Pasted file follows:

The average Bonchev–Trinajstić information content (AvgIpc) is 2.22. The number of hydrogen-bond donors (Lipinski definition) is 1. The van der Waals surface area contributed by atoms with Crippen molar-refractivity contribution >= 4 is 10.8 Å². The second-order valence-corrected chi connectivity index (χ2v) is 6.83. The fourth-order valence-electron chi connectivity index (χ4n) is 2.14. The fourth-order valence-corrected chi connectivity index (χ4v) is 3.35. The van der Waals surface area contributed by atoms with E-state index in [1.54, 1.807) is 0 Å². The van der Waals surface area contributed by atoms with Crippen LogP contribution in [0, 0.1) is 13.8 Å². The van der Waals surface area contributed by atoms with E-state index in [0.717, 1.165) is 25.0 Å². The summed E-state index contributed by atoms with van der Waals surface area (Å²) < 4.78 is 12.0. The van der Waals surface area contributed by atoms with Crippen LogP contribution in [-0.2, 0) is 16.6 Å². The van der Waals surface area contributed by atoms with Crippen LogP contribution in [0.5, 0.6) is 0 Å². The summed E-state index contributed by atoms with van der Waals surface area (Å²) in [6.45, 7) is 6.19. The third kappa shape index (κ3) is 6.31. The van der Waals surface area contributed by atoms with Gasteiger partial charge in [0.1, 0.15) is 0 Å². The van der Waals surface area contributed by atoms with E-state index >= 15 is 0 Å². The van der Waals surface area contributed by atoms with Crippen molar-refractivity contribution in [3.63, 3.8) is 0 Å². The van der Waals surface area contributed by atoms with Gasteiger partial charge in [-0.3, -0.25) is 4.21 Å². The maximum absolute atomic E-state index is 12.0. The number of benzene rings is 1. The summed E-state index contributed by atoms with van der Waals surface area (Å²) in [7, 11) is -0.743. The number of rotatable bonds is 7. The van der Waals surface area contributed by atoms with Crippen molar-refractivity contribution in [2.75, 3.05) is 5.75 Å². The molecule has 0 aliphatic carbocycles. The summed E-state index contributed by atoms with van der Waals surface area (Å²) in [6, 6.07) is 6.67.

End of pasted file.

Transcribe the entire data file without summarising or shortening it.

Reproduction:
The average Bonchev–Trinajstić information content (AvgIpc) is 2.22. The number of hydrogen-bond donors (Lipinski definition) is 1. The van der Waals surface area contributed by atoms with Crippen molar-refractivity contribution >= 4 is 10.8 Å². The second-order valence-corrected chi connectivity index (χ2v) is 6.83. The fourth-order valence-electron chi connectivity index (χ4n) is 2.14. The fourth-order valence-corrected chi connectivity index (χ4v) is 3.35. The van der Waals surface area contributed by atoms with E-state index in [1.54, 1.807) is 0 Å². The van der Waals surface area contributed by atoms with Crippen LogP contribution in [0, 0.1) is 13.8 Å². The van der Waals surface area contributed by atoms with E-state index in [0.717, 1.165) is 25.0 Å². The summed E-state index contributed by atoms with van der Waals surface area (Å²) < 4.78 is 12.0. The van der Waals surface area contributed by atoms with Crippen LogP contribution in [-0.2, 0) is 16.6 Å². The van der Waals surface area contributed by atoms with Crippen LogP contribution in [0.5, 0.6) is 0 Å². The summed E-state index contributed by atoms with van der Waals surface area (Å²) in [6.45, 7) is 6.19. The third kappa shape index (κ3) is 6.31. The van der Waals surface area contributed by atoms with Gasteiger partial charge in [0.1, 0.15) is 0 Å². The van der Waals surface area contributed by atoms with E-state index >= 15 is 0 Å². The van der Waals surface area contributed by atoms with Crippen molar-refractivity contribution in [3.63, 3.8) is 0 Å². The van der Waals surface area contributed by atoms with Gasteiger partial charge in [-0.3, -0.25) is 4.21 Å². The maximum absolute atomic E-state index is 12.0. The number of benzene rings is 1. The summed E-state index contributed by atoms with van der Waals surface area (Å²) in [7, 11) is -0.743. The number of rotatable bonds is 7. The van der Waals surface area contributed by atoms with Crippen molar-refractivity contribution in [2.75, 3.05) is 5.75 Å². The molecule has 0 aliphatic carbocycles. The summed E-state index contributed by atoms with van der Waals surface area (Å²) in [6, 6.07) is 6.67.